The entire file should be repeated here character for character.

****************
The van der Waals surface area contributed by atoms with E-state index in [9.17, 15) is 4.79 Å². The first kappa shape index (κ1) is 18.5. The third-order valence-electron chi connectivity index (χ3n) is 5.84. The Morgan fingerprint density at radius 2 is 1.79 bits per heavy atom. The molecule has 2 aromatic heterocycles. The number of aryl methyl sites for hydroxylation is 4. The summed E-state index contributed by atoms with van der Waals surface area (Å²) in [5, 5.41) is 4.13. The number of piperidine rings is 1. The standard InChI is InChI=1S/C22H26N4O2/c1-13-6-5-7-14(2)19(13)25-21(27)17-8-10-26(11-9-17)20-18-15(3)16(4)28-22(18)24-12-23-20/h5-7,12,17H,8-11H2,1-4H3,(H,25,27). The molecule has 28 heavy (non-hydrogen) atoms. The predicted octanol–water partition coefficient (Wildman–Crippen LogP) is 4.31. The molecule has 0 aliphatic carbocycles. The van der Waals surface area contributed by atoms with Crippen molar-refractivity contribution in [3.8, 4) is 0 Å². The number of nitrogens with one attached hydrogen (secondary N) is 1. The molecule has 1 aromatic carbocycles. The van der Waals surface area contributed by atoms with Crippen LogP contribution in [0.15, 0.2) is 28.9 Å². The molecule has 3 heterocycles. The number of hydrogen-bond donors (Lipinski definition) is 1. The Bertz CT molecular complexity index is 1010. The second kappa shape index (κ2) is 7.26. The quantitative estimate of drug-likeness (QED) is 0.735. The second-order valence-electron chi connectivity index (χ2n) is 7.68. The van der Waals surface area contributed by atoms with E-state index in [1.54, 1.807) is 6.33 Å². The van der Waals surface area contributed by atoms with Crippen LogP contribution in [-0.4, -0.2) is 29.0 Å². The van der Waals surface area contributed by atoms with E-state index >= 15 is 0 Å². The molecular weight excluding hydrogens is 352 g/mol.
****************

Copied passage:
The van der Waals surface area contributed by atoms with E-state index in [9.17, 15) is 4.79 Å². The first kappa shape index (κ1) is 18.5. The third-order valence-electron chi connectivity index (χ3n) is 5.84. The Morgan fingerprint density at radius 2 is 1.79 bits per heavy atom. The molecule has 2 aromatic heterocycles. The number of aryl methyl sites for hydroxylation is 4. The summed E-state index contributed by atoms with van der Waals surface area (Å²) in [5, 5.41) is 4.13. The number of piperidine rings is 1. The standard InChI is InChI=1S/C22H26N4O2/c1-13-6-5-7-14(2)19(13)25-21(27)17-8-10-26(11-9-17)20-18-15(3)16(4)28-22(18)24-12-23-20/h5-7,12,17H,8-11H2,1-4H3,(H,25,27). The molecule has 28 heavy (non-hydrogen) atoms. The predicted octanol–water partition coefficient (Wildman–Crippen LogP) is 4.31. The molecule has 0 aliphatic carbocycles. The van der Waals surface area contributed by atoms with Crippen molar-refractivity contribution in [3.8, 4) is 0 Å². The number of nitrogens with one attached hydrogen (secondary N) is 1. The molecule has 1 aromatic carbocycles. The van der Waals surface area contributed by atoms with Crippen LogP contribution in [0.15, 0.2) is 28.9 Å². The molecule has 3 heterocycles. The number of hydrogen-bond donors (Lipinski definition) is 1. The Bertz CT molecular complexity index is 1010. The second kappa shape index (κ2) is 7.26. The quantitative estimate of drug-likeness (QED) is 0.735. The second-order valence-electron chi connectivity index (χ2n) is 7.68. The van der Waals surface area contributed by atoms with E-state index in [1.54, 1.807) is 6.33 Å². The van der Waals surface area contributed by atoms with Crippen LogP contribution in [-0.4, -0.2) is 29.0 Å². The van der Waals surface area contributed by atoms with E-state index >= 15 is 0 Å². The molecular weight excluding hydrogens is 352 g/mol.